In a geopolitically charged world, the University of Toronto faced the challenge of accommodating spiritual pluralism within the framework of its secular mandate, while also creating opportunities for inter-faith dialogue and study. 13 years in the making, the design of the Multi-Faith Centre emerged as the solution to the burgeoning diversity and interest in the intersection of faith, spirituality and university life.
The architectural expression of light is the central feature of the space, made possible by translucent white onyx backlit walls and ceiling.
The uniquely versatile venue allows people of all faiths to feel equally welcome and equally valued. The design paradox was to create ‘faith-neutral’ spaces with a design aesthetic that is universally perceived as a sanctuary and retreat for all — simultaneously creating innovative elements that allow all faith groups to transform the spaces quickly, so as to suit their particular needs.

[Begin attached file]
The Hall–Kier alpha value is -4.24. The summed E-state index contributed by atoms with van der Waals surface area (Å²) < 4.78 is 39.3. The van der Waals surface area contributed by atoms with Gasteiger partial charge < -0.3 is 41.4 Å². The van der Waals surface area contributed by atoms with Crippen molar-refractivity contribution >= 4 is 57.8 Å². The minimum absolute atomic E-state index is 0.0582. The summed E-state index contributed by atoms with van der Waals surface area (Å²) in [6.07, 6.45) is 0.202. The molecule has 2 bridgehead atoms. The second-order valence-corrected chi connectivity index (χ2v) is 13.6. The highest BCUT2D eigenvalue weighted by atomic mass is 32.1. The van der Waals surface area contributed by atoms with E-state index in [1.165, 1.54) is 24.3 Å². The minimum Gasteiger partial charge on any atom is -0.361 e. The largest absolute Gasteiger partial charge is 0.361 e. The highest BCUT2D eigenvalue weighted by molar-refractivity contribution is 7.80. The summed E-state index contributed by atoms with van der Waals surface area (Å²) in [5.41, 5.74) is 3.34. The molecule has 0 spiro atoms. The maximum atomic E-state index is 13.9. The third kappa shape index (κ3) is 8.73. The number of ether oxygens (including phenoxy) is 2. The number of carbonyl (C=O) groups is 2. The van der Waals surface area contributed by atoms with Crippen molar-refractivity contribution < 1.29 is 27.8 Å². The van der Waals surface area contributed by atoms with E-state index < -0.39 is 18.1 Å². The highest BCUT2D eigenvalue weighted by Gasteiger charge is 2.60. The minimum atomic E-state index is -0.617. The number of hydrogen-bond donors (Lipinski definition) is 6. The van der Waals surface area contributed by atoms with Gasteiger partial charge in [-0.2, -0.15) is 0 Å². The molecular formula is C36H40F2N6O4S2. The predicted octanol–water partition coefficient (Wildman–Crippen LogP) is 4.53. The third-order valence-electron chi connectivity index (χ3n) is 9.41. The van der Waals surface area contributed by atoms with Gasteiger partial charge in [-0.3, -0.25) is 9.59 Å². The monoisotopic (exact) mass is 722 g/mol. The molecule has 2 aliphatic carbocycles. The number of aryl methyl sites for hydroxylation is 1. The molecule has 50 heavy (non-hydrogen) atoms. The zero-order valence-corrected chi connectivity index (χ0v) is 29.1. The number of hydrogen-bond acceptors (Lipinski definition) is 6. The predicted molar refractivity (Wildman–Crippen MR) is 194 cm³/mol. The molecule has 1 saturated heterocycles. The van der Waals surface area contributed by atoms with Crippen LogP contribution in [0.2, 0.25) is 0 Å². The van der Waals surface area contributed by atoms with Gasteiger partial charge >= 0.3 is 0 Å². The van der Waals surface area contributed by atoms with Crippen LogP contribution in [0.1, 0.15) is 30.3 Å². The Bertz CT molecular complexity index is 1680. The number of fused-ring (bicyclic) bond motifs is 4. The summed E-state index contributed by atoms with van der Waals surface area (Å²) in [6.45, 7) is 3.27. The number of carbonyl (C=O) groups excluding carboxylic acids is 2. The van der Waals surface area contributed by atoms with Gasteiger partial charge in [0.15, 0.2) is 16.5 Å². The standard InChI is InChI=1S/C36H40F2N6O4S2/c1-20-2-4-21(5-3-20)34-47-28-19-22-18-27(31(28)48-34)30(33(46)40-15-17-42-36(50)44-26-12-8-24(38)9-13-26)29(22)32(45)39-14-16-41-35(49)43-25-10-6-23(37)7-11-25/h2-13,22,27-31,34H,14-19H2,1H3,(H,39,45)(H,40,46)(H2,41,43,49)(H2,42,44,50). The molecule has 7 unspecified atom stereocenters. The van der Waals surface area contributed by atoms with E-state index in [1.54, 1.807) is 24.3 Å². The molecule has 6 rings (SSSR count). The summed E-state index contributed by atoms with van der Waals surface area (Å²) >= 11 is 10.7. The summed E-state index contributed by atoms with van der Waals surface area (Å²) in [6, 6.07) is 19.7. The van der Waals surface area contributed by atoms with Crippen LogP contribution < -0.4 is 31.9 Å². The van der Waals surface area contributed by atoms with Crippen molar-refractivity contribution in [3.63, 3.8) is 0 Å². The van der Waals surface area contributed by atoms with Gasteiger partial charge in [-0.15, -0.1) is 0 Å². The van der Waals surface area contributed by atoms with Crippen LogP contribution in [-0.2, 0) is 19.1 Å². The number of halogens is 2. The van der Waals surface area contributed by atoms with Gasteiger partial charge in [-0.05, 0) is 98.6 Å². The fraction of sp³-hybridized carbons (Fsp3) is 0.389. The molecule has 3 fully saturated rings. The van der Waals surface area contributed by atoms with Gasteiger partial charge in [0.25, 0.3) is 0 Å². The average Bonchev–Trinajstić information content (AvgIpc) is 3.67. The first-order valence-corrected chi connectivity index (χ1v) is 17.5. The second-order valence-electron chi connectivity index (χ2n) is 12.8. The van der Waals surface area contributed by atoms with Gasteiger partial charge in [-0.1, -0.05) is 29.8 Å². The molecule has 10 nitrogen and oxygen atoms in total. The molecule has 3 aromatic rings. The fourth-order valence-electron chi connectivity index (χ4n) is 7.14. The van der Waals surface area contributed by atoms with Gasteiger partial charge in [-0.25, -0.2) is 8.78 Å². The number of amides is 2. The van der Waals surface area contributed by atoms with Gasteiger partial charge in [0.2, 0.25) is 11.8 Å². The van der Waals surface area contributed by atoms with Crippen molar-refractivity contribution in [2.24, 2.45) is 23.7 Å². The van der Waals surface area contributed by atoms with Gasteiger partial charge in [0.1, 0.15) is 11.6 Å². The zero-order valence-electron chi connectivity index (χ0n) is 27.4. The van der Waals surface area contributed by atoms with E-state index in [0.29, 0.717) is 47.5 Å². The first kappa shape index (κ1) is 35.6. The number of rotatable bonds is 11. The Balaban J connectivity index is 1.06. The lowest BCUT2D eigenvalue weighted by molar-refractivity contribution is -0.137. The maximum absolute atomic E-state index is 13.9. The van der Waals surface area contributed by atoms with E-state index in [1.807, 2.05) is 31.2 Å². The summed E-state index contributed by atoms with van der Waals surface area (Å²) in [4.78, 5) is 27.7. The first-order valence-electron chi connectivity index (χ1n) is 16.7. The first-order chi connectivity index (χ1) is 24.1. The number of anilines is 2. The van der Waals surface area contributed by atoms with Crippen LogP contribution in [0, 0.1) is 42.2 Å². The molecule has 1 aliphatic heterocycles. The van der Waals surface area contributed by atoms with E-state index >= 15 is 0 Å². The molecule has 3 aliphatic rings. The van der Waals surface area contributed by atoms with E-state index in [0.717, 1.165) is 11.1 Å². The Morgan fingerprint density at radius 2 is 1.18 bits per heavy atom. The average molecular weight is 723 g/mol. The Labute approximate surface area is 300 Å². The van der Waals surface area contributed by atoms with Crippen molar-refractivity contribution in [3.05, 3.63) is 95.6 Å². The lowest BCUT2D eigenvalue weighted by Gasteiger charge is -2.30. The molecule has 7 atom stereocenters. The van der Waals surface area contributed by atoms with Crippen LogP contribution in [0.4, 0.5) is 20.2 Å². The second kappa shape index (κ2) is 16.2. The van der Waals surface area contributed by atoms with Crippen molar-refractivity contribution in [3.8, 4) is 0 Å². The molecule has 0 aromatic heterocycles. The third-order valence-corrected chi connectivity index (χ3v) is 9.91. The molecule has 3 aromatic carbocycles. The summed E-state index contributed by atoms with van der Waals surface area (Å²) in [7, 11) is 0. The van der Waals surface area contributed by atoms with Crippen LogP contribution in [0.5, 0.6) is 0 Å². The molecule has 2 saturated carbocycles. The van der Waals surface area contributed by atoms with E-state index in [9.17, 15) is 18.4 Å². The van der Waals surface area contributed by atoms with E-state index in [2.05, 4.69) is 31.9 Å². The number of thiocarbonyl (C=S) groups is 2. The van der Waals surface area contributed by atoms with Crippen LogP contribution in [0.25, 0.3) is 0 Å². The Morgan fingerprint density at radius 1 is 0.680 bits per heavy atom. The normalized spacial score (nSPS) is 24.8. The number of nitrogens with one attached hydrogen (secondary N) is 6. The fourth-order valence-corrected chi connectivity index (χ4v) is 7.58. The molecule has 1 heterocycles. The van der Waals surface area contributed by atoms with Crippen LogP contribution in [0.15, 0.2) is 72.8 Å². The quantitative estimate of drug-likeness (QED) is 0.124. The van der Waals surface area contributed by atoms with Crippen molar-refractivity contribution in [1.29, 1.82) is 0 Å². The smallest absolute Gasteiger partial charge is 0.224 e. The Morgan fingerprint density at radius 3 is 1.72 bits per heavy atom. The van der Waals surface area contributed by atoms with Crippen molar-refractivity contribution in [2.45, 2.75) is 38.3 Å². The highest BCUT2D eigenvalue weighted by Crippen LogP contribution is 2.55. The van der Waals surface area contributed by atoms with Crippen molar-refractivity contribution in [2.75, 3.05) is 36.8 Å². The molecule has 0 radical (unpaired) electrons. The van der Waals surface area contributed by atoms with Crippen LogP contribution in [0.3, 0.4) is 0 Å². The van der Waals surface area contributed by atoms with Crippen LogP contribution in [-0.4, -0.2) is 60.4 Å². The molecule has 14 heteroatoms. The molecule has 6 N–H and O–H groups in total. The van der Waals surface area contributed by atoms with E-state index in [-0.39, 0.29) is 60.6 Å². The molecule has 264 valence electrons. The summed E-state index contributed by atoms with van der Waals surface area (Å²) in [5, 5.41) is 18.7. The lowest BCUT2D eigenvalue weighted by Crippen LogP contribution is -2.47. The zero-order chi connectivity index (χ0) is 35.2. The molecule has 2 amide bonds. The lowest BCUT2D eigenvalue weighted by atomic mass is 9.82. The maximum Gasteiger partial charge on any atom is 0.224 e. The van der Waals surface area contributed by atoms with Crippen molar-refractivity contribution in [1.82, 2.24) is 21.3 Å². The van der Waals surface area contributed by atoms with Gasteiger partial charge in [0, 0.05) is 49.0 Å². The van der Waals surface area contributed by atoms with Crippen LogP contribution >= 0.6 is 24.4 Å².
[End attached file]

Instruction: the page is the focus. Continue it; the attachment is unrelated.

University of Toronto
OAA Design Excellence Award
OAA People’s Choice Award
Design Exchange Interior Design Award
Illumination Engineering Society (IES), Illumination Design Award—Outstanding Achievement in Lighting Design
“The architects at Moriyama and Teshima not only embraced our vision for the creation of a space that was at once universal while offering the requisite accommodation to the particular, they facilitated the fashioning of a centre that has come to be the gold standard in spiritual activity space in post-secondary education in North America.”
—Nouman Ashraf, former Director, Anti-Racism & Cultural Diversity Office, University of Toronto
“At one level, this is a modest gesture. At another level, it is an enormous gesture. This project is evidence of something we’ve always hoped to be true; that great architecture can change the world.”
—John Ota, “Open Faith,” Canadian Architect, September 2007
“The design by Moriyama & Teshima proves that architecture can inspire civility and understanding between people, no matter their faith…Religion may often divide, but the centre gathers and affirms.”
—Lisa Rochon, “Room For All Faiths,” Globe and Mail, March 17, 2007